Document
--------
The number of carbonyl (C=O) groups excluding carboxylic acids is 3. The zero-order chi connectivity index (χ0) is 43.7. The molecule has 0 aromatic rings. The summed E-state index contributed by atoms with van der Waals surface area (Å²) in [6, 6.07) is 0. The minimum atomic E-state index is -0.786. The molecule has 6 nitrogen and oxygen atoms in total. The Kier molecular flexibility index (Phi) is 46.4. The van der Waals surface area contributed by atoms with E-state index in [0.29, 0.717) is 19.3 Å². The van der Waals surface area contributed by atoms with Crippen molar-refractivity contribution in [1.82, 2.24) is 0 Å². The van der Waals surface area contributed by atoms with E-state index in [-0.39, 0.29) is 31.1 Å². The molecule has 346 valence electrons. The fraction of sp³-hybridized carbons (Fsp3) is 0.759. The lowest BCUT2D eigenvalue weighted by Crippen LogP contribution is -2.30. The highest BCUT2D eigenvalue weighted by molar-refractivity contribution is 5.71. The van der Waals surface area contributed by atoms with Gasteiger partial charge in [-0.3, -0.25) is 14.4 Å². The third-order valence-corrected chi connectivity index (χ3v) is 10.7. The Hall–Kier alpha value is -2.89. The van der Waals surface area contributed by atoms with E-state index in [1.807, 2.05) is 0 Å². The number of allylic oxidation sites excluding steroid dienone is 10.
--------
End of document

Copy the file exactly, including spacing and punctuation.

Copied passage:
The number of carbonyl (C=O) groups excluding carboxylic acids is 3. The zero-order chi connectivity index (χ0) is 43.7. The molecule has 0 aromatic rings. The summed E-state index contributed by atoms with van der Waals surface area (Å²) in [6, 6.07) is 0. The minimum atomic E-state index is -0.786. The molecule has 6 nitrogen and oxygen atoms in total. The Kier molecular flexibility index (Phi) is 46.4. The van der Waals surface area contributed by atoms with E-state index in [0.29, 0.717) is 19.3 Å². The van der Waals surface area contributed by atoms with Crippen molar-refractivity contribution in [1.82, 2.24) is 0 Å². The van der Waals surface area contributed by atoms with E-state index in [-0.39, 0.29) is 31.1 Å². The molecule has 346 valence electrons. The fraction of sp³-hybridized carbons (Fsp3) is 0.759. The lowest BCUT2D eigenvalue weighted by Crippen LogP contribution is -2.30. The highest BCUT2D eigenvalue weighted by molar-refractivity contribution is 5.71. The van der Waals surface area contributed by atoms with Gasteiger partial charge in [-0.3, -0.25) is 14.4 Å². The third-order valence-corrected chi connectivity index (χ3v) is 10.7. The Hall–Kier alpha value is -2.89. The van der Waals surface area contributed by atoms with E-state index in [1.807, 2.05) is 0 Å². The number of allylic oxidation sites excluding steroid dienone is 10.